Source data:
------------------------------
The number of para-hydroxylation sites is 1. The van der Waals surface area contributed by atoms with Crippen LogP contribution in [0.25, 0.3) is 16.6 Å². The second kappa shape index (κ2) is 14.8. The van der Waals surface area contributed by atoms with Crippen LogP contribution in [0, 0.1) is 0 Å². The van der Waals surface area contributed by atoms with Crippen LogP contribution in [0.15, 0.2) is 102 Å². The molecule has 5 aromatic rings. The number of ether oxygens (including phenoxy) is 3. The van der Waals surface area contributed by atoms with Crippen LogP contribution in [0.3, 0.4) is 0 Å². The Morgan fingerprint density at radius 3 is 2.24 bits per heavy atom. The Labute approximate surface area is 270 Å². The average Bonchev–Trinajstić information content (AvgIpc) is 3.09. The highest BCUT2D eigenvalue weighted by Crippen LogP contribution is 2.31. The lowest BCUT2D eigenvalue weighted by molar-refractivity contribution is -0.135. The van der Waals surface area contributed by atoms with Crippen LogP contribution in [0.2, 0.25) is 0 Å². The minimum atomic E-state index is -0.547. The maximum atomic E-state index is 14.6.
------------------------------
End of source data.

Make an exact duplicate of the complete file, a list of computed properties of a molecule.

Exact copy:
The number of para-hydroxylation sites is 1. The van der Waals surface area contributed by atoms with Crippen LogP contribution in [0.25, 0.3) is 16.6 Å². The second kappa shape index (κ2) is 14.8. The van der Waals surface area contributed by atoms with Crippen LogP contribution in [0, 0.1) is 0 Å². The van der Waals surface area contributed by atoms with Crippen LogP contribution in [0.15, 0.2) is 102 Å². The molecule has 5 aromatic rings. The number of ether oxygens (including phenoxy) is 3. The van der Waals surface area contributed by atoms with Crippen LogP contribution in [0.3, 0.4) is 0 Å². The Morgan fingerprint density at radius 3 is 2.24 bits per heavy atom. The Labute approximate surface area is 270 Å². The average Bonchev–Trinajstić information content (AvgIpc) is 3.09. The highest BCUT2D eigenvalue weighted by Crippen LogP contribution is 2.31. The lowest BCUT2D eigenvalue weighted by molar-refractivity contribution is -0.135. The van der Waals surface area contributed by atoms with Crippen LogP contribution in [0.2, 0.25) is 0 Å². The minimum atomic E-state index is -0.547. The maximum atomic E-state index is 14.6.